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Graptopetalum (Graptopetalum), or spotted petal, is a succulent from the Fat family. In the genus, there are about 20 plant species with a different set of properties and characteristics. It is found mainly in the hottest climates of America and extends from Arizona to the Mexican border. Arid and stony soils in coniferous forests or areas on mountain slopes are habitual habitats for succulents. The cultivated types of the flower have long been known to flower growers from Europe.
Among the varieties of graptopetalum, one can see both miniature bushes and tall bushes with spreading peduncles. Wild-growing modifications differ in size, structure of shoots and developmental features. Most species are characterized by a dense rosette of succulent or stemless leaves, which adorns the top of the bush or is located on the surface of the earth. There are varieties with squat leaf blades. Outwardly, they resemble open cedar cones.
Small-flowered racemose inflorescences sit on lateral peduncles that look straight out of the socket. The base of the peduncle is hidden inside the sinuses. Star-shaped buds are formed from separate lanceolate petals in the amount of 5 to 7 pcs. Long stamens are visible from the calyx. Their number does not exceed 15. Flowering occurs in late spring and lasts for several weeks.
Caring for graptopetalum at home
Growing graptopetalum at home is not difficult even for beginners. Indoor decorative spotted petals, like many cacti, are considered unassuming to care for, perfectly decorate any room and are suitable for cultivation in greenhouses. Representatives of the Tolstyankov family easily coexist with other plants and do not cause trouble for the owners. The culture grows slowly and fades quickly.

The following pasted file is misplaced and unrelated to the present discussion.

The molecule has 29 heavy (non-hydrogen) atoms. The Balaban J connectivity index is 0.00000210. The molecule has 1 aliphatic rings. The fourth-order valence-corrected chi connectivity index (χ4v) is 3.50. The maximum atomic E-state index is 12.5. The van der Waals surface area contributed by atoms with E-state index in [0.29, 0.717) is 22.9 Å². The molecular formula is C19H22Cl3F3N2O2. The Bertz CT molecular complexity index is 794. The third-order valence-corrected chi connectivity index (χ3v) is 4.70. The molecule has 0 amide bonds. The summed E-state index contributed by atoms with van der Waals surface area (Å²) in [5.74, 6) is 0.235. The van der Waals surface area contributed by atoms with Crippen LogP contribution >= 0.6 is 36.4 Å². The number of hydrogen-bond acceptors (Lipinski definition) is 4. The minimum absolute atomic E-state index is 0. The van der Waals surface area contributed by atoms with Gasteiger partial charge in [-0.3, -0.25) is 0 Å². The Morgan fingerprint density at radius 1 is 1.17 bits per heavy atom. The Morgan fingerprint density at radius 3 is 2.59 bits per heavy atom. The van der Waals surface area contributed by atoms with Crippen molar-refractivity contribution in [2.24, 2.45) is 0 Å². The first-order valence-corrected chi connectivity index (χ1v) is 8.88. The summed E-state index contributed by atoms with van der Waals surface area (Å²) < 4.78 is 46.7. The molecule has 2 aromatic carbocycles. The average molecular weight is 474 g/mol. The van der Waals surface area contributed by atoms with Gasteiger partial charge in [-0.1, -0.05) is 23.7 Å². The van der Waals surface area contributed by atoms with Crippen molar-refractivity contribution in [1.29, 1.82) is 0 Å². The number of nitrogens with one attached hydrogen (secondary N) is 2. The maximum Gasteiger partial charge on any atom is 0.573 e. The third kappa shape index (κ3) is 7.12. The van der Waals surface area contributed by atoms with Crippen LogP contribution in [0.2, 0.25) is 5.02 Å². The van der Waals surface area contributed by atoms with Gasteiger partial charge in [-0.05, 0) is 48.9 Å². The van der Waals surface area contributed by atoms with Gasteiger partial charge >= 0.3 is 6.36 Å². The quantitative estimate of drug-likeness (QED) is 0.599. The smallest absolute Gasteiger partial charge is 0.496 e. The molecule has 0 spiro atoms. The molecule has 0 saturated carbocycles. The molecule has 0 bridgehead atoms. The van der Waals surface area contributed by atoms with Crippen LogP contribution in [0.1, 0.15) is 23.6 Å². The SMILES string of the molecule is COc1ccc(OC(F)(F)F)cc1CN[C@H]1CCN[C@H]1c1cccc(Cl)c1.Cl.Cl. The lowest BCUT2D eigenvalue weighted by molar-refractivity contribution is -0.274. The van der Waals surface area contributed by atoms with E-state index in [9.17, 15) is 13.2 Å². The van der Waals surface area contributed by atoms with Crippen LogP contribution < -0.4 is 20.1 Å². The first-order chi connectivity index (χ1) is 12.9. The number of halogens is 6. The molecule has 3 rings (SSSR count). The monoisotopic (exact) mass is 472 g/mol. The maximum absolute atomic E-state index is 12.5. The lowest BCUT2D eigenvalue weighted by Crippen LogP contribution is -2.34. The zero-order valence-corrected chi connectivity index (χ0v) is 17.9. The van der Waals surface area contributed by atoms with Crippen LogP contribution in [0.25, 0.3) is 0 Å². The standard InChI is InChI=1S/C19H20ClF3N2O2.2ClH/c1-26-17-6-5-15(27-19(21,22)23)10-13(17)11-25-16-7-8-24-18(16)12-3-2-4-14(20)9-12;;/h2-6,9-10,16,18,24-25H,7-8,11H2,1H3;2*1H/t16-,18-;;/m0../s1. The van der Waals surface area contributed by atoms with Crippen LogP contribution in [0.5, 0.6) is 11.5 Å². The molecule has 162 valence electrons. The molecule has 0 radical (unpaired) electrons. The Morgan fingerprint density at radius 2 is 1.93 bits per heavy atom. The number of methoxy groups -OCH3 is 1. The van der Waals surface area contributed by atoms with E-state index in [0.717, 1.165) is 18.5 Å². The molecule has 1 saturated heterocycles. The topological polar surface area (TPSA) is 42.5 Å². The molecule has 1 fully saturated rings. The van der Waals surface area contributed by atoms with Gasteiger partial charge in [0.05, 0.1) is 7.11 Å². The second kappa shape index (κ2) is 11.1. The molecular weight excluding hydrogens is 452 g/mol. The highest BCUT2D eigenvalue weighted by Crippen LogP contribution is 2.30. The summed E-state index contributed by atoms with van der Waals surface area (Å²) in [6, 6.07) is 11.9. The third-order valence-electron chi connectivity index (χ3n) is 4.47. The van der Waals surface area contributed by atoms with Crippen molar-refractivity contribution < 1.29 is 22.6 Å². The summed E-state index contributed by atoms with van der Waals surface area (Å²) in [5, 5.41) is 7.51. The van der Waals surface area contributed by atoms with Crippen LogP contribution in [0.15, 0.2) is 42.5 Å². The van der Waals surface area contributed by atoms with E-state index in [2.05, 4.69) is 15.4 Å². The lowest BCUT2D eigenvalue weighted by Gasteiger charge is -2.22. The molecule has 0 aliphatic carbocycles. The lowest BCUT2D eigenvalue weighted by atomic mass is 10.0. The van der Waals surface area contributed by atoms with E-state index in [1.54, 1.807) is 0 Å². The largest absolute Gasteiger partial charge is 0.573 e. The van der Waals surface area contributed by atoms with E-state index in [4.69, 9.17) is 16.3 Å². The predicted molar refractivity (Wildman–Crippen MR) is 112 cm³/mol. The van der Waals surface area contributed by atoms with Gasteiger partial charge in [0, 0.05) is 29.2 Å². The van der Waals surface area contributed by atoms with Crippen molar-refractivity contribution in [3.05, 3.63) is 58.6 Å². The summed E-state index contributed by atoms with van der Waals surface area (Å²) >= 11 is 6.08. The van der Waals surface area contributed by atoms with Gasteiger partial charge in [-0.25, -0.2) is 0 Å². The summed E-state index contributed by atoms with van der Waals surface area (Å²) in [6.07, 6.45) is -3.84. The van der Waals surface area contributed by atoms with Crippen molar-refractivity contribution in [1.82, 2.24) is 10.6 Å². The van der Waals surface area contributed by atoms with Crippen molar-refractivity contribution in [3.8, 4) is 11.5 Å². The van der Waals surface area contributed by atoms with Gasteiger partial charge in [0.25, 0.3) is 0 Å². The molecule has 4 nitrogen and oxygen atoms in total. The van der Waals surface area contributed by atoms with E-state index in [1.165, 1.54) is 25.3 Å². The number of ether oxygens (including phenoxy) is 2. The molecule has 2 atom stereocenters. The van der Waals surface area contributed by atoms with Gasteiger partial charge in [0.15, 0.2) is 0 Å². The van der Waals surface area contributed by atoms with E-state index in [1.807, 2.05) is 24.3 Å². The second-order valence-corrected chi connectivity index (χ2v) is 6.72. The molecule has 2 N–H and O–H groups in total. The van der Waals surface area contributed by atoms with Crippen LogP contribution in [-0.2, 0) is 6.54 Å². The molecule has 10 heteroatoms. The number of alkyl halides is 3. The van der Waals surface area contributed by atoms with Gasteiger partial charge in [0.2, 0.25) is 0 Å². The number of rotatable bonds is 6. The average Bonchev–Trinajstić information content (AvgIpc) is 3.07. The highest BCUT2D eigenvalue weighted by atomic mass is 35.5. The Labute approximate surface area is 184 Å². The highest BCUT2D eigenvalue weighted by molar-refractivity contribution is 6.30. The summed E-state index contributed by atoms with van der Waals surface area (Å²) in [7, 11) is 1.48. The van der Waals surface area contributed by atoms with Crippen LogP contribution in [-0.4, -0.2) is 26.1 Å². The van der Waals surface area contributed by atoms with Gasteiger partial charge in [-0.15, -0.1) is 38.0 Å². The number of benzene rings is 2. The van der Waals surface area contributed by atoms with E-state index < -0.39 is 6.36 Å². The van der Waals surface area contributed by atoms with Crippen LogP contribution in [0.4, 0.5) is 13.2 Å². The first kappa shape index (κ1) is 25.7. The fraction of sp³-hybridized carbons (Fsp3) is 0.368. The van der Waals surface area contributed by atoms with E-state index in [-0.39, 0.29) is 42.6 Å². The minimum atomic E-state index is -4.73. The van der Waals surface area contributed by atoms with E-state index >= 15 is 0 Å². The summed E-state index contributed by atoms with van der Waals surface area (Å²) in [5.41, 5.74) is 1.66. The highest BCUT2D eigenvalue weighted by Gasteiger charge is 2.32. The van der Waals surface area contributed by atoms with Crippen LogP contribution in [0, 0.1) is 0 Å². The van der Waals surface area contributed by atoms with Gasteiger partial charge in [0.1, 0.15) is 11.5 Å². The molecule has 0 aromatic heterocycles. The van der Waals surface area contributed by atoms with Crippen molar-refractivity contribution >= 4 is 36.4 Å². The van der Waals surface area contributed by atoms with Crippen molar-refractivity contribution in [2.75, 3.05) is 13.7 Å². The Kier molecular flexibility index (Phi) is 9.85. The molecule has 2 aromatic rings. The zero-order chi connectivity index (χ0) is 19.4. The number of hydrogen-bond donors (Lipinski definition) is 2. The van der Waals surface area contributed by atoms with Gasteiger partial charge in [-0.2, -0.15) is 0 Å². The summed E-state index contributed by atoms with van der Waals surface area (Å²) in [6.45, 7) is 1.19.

Location and lighting
A pot with graptopetalum is placed on the windowsills on the south side of the building. Bright light will not harm the leaves, but, on the contrary, is a prerequisite for the development of a healthy seedling. Beautiful graptopetalum grows well near the window, which is in the westerly direction. Here, too, the sun will be enough for him.
When not enough light falls on the leaves, artificial phytolamps are installed near the flowerpots. The length of daylight hours for a culture at the stage of growth activation should be at least 10 hours.
The optimal temperature regime in summer for graptopetalum is mainly 25-28 ° C. With the advent of autumn cold weather, it is better to lower the temperature and rearrange the flowerpots to another place so that the plant is prepared for winter. From November to February, all vegetation processes freeze. Until the spring of next year, the succulent is transferred to a cool veranda or insulated balcony.
While the plant is intensively growing shoots, moisture is applied in moderation. Stagnant fluid damages the roots and increases the risk of disease. Watering is repeated provided that the soil dries out at least half. Water is required to be taken at room temperature.
In cold weather, graptopetalum is watered only occasionally. The signal for the next session is the change in the turgor pressure in the plates. It is enough to carry out the procedure once a month.
The graptopetalum plant prefers low air humidity, being in confined spaces.
The spotted petal is planted in a loose, breathable substrate. It is not necessary to select a nutritious soil. The soil mixture for planting can be collected in different proportions, for example:
- Combine 2 parts of rough leaf land, 2 parts of coniferous land, 1 part of peat and 3 parts of sand.
- Take an equal amount of sod land, leafy soil and river sand.
- Put half of the sand and turf in the pot.
- Purchase ready-made soil for succulents.